One of the many questions heading into the San Francisco 49er's 2013 season is how productive running back Frank Gore will be. Gore turned 30 in May, a number that often marks the beginning of the end for a tailback. Along with this, fellow running backs LaMichael James and Kendall Hunter have spent most of their young careers in Gore's shadow, and appear ready to compete for the spotlight. Factor in the quick legs and strong arm of quarterback Colin Kaepernick and Gore's statistical contributions seem even more limited.

But Gore isn't a stranger to adversity. After sustaining multiple knee injuries in college and dropping to the third round of the 2005 draft, Gore has proved his doubters wrong by staying healthy and maintaining a high-level of production late into his career. Now, with a new season approaching, Gore has another chance to prove his critics wrong by having one of his best statistical seasons yet – putting up similar numbers to his 2006 campaign, when he gained 1,695 rushing yards, 485 receiving yards, and scored nine touchdowns.

With a little help from ESPN's Stats and Information, here are three reasons why 2013 could be Gore's best season ever:

1) The Forgotten Wide Receiver

The 49ers are a week into the preseason and no wide receiver has stepped up to take the starting spot opposite Anquan Boldin. As The Press Democrat's Grant Cohn reported earlier this week, the 49ers have been working tight-end Vernon Davis into the passing game as one potential solution. Second round tight-end Vance McDonald has also shown promise as a big-bodied target for Kaepernick. But there's one person who has flown under the radar as a receiving threat.

Flash back to the pre-Harbaugh era. According to ESPN, Gore averaged 74 targets between 2006-2010 in the regular season, and amassed 255 receptions for 2,152 yards. During this time he was one of the teams most electrifying receivers, finishing in the top-three for receptions each year and leading the team twice.

Harbaugh has taken a different approach with Gore, keeping him busy on the ground. But as a coach who is known for maximizing the potential of his players, don't be surprised if you see Gore featured more in the passing game, especially if the 49ers don't find a strong receiver to complement Boldin.

2) A Healthy Dosage of Smash-Mouth Football

Despite having a crowded backfield for the past two seasons, Gore hasn't received a lighter workload. In fact, he's gotten the ball even more. In 2011, Gore carried the ball 282 times during the regular season – the second most attempts in his career. He followed up with 258 carries in 2012, his third most attempts.

One of the reasons for Gore's increased workload can be attributed to longevity. He played all 16 games in 2011 and 2012. It would seem that having a pair of shifty, change-of-pace backs to spell Gore has helped him stay healthy and productive, playing throughout the season and into the playoffs.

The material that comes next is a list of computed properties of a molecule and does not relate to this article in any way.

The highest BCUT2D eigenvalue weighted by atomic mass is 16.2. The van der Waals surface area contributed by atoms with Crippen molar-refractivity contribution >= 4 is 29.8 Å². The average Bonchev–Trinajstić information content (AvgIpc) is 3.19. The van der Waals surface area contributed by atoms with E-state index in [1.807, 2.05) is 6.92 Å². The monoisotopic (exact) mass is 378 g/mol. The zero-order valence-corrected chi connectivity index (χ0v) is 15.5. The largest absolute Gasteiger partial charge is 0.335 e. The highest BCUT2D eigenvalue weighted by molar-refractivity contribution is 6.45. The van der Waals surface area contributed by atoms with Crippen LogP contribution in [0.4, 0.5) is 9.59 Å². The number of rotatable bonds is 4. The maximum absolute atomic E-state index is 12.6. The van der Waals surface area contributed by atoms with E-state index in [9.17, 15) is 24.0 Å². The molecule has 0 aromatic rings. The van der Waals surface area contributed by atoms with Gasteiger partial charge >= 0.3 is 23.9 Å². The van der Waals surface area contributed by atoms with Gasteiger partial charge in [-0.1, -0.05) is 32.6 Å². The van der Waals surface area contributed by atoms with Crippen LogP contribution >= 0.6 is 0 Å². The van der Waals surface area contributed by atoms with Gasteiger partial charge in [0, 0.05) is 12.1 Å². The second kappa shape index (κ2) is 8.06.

What's more, the 49ers' smash-mouth running philosophy produces enough carries to go around. The 49ers ran the ball an average of 495 times between 2011 and 2012, as opposed to an average of 393 times between 2006–2010. Don't expect this to change much in 2013, even with Kaepernick at the helm.

3) A Defense's Worst Nightmare – Colin Kaepernick

You might scratch your head at this one. The read option has become a significant part of the 49ers' offense, right? So what's to stop the Kaepernick from crossing the pylons instead of Gore?

This is a fair question, but consider this: when has Gore ever played a full season with such a dynamic offense? It's safe to say that prior to Kaepernick's emergence, most opposing defenses had been developing their game plans with Gore in mind – crowding the box and putting pressure on Alex Smith. Entering his first full season as the undisputed starter, Kaepernick will be able to relieve Gore of that responsibility, as defenses try to find a way to stop the explosive quarterback from breaking out of the pocket and making plays.

But what about Kaepernick stealing some of Gore's carries with the read option? Well, you might just be surprised to learn how little the quarterback actually ran during those plays. Mike Sando of ESPN reported that Kaepernick elected to take the ball a whopping 12 times. While he certainly left a strong impression on all of us (and his opponents), it's unlikely that Gore is losing any sleep over the read option.

The odds are still against Gore. After all, few running backs have been productive into their 30s. Many have experienced a swift and steep decline. Even so, don't rule Frank Gore out just yet. He might have enough gas in the tank to torch the field one more time as he races towards his first Super Bowl ring.